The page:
Which Weigh Loss Products Really Work?
Every time that you turn on the television or walk through the supermarket, you are assaulted by a huge number of products that promise a slimmer, healthier you. Our society has trained us to think that if we can pinch an inch, we need to pop a pill or drink a shake in order to get skinny. The problem is, many of the products available don’t deliver what they promise and some of them are even bad for you. So how do you tell the fat-blasters from the wallet-busters? You need to educate yourself.
There are weight loss products available in pills, bars, shakes and patches. Some claim to be “100 percent natural” while others claim to be “scientifically formulated.” Some even claim to prevent cancer or diabetes while helping you lose weight. The answer won’t be found by reading the claims; instead you need to look at the ingredients. By doing this, you can learn to distinguish what might be effective and what will be a potentially dangerous waste of money.
Weight Loss Pills
Probably the most prevalent weight loss products available are weight loss pills. These come in many different packages but most can be separated into two basic categories: appetite suppressants and fat blockers. Some of them are fine and may even be helpful, but many are useless or even dangerous. This is why it’s so important to pay attention to ingredients instead of the claims made on the box.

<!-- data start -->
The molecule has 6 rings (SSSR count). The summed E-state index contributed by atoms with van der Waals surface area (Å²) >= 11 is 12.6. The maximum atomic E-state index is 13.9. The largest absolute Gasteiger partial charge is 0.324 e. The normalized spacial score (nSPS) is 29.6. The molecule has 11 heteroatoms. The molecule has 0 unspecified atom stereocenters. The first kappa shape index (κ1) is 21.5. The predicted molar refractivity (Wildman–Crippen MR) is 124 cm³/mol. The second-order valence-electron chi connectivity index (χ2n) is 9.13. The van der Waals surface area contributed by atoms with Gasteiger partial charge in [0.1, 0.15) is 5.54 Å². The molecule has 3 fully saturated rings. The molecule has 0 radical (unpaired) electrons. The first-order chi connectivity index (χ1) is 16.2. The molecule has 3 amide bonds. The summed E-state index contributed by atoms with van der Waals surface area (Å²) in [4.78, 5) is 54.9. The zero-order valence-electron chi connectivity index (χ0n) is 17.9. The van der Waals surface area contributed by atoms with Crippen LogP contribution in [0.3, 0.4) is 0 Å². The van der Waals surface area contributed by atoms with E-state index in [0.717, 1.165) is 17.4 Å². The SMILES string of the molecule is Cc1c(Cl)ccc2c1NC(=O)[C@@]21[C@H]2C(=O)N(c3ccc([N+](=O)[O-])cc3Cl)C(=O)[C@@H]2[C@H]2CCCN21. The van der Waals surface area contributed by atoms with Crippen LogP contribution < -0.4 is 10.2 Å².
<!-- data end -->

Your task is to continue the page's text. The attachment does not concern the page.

Many appetite suppressants such as synephedrine and ma huang (also known as ephedra) are amphetamine-like stimulants that may cause heart attacks, strokes or seizures. Ephedra was banned by the FDA in 2004 but ma huang (the Chinese name for ephedra) may still be found in the “proprietary blend” of many weight loss products. Appetite suppressants such as Hoodia work in different ways and may be safe for use though there’s not enough scientific evidence yet to prove that definitively.
Weight loss pills that claim to block fat contain such ingredients as Xenical, Chitosan and guar gum. These ingredients have varying degrees of effectiveness and are frequently accompanied by undesirable side-effects such as gas, bloating, diarrhea and cramps. Often, these symptoms can be alleviated by eating a low-fat diet and if you read the box, most of these weight loss products suggest exactly that. Unfortunately, many people think that they can take fat blockers, eat anything they want, and still lose weight. This simply isn’t the case.
Weight Loss Shakes
Weight Loss Shakes are typically used as a replacement for one or more regular meals and have been around for many years. Shakes such as Slim-Fast claim that you will lose weight by replacing breakfast and lunch with shakes and then eating a healthy dinner. Weight loss is simple math; you lose weight when you burn more calories than you consume. As long as you would typically eat a breakfast and lunch containing more calories than a meal replacement shake, you will probably lose weight by using this product.